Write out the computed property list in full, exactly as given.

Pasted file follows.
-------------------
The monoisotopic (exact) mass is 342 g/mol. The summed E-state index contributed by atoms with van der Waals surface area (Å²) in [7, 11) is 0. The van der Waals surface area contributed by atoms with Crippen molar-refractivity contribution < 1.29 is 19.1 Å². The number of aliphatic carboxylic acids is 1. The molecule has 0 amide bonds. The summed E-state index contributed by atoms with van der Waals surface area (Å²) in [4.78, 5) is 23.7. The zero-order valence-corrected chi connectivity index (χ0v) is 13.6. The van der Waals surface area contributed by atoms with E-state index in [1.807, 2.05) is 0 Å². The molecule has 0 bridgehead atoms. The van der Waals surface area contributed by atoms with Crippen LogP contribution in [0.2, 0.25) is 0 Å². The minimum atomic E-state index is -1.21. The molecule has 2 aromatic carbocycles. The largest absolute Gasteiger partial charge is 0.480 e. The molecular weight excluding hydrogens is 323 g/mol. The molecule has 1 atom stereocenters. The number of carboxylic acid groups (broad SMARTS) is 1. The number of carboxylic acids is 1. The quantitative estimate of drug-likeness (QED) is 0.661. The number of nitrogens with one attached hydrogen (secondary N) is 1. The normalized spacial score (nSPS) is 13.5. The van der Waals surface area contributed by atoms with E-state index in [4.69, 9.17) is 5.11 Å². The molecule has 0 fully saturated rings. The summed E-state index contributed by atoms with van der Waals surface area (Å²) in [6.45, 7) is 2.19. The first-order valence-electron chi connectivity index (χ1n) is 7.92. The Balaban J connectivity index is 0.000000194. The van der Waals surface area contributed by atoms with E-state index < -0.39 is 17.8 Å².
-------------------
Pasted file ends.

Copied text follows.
The monoisotopic (exact) mass is 342 g/mol. The summed E-state index contributed by atoms with van der Waals surface area (Å²) in [7, 11) is 0. The van der Waals surface area contributed by atoms with Crippen molar-refractivity contribution < 1.29 is 19.1 Å². The number of aliphatic carboxylic acids is 1. The molecule has 0 amide bonds. The summed E-state index contributed by atoms with van der Waals surface area (Å²) in [4.78, 5) is 23.7. The zero-order valence-corrected chi connectivity index (χ0v) is 13.6. The van der Waals surface area contributed by atoms with E-state index in [1.807, 2.05) is 0 Å². The molecule has 0 bridgehead atoms. The van der Waals surface area contributed by atoms with Crippen LogP contribution in [0.2, 0.25) is 0 Å². The minimum atomic E-state index is -1.21. The molecule has 2 aromatic carbocycles. The largest absolute Gasteiger partial charge is 0.480 e. The molecular weight excluding hydrogens is 323 g/mol. The molecule has 1 atom stereocenters. The number of carboxylic acid groups (broad SMARTS) is 1. The number of carboxylic acids is 1. The quantitative estimate of drug-likeness (QED) is 0.661. The number of nitrogens with one attached hydrogen (secondary N) is 1. The normalized spacial score (nSPS) is 13.5. The van der Waals surface area contributed by atoms with E-state index in [4.69, 9.17) is 5.11 Å². The molecule has 0 fully saturated rings. The summed E-state index contributed by atoms with van der Waals surface area (Å²) in [6.45, 7) is 2.19. The first-order valence-electron chi connectivity index (χ1n) is 7.92. The Balaban J connectivity index is 0.000000194. The van der Waals surface area contributed by atoms with E-state index < -0.39 is 17.8 Å².